Ehrlichiosis is a tick borne disease affecting primarily dogs. It is not transmitted from dog to dog, transmission only occurs through infected ticks, the main one being the brown dog tick.
The brown dog tick is widespread throughout mainland Australia. No brown ticks have been found in Tasmania. While ticks are mostly coastal, they can be found further inland.
Ehrlichiosis is the disease that is caused by a tick borne bacteria called Ehrlichia Canis. Once a dog has been bitten by an infected tick, there are 3 stages of infection: -
Symptoms include fever, lethargy, enlarged lymph nodes, loss of appetite, discharge from the eyes and nose, weight loss, anaemia and bleeding disorders such as nosebleeds or bleeding under the skin that looks like small spots, patches or bruising.
The severity of symptoms varies considerably between dogs. The incubation period is 1-3 weeks after the tick bite, but the chronic form may not manifest for months or years following infection. PCR and ELISA tests give the most accurate diagnosis along with comprehensive blood tests. Affected dogs require veterinary treatment and supportive care, the earlier this is diagnosed and treated the better. Usually these dogs are treated with tetracycline drugs for a minimum of 4 weeks, shorter treatment periods may result in subclinical carriers. Seronegative PCR tests will indicate if the infection has cleared.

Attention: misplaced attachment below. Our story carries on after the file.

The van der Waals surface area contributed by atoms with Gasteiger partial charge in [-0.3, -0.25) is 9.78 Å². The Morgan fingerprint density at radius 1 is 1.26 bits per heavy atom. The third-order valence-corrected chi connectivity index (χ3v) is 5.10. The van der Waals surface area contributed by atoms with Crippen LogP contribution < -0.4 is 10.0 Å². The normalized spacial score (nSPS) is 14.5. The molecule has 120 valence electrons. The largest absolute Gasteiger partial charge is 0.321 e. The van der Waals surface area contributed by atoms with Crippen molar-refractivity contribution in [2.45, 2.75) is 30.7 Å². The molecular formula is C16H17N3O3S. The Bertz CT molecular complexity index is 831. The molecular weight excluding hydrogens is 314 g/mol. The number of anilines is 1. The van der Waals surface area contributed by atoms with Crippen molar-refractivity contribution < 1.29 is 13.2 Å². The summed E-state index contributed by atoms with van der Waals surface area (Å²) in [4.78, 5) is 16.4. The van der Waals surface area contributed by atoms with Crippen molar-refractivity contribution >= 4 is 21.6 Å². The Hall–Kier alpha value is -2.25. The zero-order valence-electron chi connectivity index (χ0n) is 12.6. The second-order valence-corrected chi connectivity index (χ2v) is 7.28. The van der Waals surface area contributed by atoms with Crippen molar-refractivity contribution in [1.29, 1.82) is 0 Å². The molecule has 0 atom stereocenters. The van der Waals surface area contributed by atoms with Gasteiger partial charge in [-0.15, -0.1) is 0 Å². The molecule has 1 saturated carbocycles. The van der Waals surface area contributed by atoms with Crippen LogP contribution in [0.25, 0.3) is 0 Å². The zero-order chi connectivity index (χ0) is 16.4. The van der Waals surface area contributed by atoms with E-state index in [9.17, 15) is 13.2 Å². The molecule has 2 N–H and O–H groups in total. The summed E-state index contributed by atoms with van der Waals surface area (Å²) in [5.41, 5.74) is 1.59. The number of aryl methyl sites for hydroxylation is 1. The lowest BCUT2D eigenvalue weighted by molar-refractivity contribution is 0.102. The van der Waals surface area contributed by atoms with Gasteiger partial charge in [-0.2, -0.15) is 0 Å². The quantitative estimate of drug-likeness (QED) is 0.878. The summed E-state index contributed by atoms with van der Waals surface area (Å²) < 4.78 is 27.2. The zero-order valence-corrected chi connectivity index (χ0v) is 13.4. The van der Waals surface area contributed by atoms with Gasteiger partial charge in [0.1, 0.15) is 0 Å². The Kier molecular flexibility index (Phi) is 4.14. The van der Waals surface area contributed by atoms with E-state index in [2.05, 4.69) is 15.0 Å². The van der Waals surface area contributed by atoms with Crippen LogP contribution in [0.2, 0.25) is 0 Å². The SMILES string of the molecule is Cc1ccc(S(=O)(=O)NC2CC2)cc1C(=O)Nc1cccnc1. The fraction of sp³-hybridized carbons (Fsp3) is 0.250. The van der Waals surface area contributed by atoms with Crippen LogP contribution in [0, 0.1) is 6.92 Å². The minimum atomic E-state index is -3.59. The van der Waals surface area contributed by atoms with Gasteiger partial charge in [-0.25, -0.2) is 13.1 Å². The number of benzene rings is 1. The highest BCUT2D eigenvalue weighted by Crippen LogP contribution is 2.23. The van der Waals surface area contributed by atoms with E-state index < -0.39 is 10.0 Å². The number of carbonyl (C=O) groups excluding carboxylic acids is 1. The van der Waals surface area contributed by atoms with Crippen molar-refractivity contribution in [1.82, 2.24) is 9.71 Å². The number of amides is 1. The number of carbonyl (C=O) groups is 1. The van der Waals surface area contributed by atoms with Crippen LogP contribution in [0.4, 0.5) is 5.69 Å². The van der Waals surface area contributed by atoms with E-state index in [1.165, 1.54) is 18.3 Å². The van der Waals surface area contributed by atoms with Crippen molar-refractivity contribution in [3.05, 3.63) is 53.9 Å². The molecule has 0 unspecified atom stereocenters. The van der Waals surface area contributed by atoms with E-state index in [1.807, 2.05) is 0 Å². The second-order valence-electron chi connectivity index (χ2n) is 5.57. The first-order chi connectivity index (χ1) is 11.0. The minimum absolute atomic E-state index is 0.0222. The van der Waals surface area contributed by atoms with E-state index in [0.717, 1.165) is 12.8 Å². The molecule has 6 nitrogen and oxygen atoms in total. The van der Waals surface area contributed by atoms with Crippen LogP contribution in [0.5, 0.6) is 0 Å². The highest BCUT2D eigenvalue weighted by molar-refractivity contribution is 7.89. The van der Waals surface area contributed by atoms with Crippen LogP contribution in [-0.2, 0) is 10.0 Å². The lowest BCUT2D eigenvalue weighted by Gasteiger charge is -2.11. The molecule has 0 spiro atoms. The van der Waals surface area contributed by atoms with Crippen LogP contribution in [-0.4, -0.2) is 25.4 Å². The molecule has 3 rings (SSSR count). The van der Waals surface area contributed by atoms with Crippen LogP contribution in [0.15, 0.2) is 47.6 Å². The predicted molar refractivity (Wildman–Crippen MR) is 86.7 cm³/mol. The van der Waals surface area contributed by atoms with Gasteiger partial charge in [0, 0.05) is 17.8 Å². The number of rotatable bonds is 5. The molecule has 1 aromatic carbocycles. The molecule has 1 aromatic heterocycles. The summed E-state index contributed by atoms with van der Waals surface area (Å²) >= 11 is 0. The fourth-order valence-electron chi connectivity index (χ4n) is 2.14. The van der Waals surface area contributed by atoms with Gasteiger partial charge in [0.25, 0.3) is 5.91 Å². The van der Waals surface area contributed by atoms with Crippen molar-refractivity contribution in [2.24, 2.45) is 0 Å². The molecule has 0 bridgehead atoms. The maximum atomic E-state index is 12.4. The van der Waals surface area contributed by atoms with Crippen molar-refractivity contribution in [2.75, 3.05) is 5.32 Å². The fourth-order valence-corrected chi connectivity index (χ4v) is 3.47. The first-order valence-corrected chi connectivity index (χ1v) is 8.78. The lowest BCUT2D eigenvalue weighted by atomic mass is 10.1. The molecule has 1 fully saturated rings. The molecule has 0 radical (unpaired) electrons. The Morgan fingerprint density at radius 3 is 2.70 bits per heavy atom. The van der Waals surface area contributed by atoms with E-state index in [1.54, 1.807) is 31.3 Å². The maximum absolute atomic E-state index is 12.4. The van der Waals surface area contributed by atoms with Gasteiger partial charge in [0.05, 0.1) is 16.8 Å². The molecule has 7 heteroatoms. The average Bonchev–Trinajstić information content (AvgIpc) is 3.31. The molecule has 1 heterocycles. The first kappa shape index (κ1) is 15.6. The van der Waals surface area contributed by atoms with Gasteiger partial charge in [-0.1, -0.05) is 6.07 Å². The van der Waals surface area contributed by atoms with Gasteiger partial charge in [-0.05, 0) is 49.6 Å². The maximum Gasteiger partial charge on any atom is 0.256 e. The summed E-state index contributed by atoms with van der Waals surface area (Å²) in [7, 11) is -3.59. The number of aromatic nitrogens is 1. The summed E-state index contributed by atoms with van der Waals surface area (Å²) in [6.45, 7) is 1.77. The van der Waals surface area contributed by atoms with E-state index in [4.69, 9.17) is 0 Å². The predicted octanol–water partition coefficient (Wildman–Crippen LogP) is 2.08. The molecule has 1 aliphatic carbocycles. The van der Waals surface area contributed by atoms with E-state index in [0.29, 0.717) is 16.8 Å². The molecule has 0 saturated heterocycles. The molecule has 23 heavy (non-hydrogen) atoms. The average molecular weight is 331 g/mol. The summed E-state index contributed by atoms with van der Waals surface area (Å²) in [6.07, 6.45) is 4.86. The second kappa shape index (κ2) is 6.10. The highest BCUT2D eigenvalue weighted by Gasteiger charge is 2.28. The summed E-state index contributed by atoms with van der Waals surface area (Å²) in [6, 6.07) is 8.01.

If not properly treated these dogs can and do die.
This disease can be found worldwide, particularly in tropical and subtropical areas. Once the disease is in the brown dog tick population, it is very difficult to control. German Shepherds and Siberian Huskies are predisposed to develop more severe signs of disease with a worse prognosis (reduced cell-mediated immune response).
In extremely rare cases, infected ticks may infect people, however the species of Ehrlichia that affects humans have not yet been detected in Australia.
Ehrlichosis is a nationally notifiable disease and the Government is conducting surveillance testing of dogs, particularly in the far north of Western Australia, Northern Territory and far north Queensland. The Kimberly and Pilbara regions are two areas affected in WA, along with Katherine and Alice Springs in the NT.
Dogs from affected areas are being monitored and their movement limited. Dogs moving from these areas could be required to be tested prior to movement and only travelling with healthy dogs that are on an effective tick control program.
Maintain dogs on a tick control program – ensure you do not run over time before treating again, even 2-3 days late could cause issues.
Avoid taking dogs into tick infected areas such as the bush and long grass, especially on coastal areas.
Inspect you dogs for ticks daily for 5-6 days after being in tick infested areas.
The most likely way this disease will spread is by the transport of dogs interstate. Dog exhibitors like to travel far and wide for shows, often interstate. We should all be vigilant with providing tick control measures and renewing these before we travel!
Do not take dogs running along beaches, through the bush etc without adequate tick prevention. Be aware at some shows, the grounds may back onto bush, do not walk your dogs through these areas.
We have to be aware that this disease will in all probability become far prevalent and widespread over the next 10 years. Tick prevention should become second nature especially when travelling.
Dr Karen Hedberg BVSc
ANKC Canine Health & Wellbeing Committee Chairperson
16 July 2021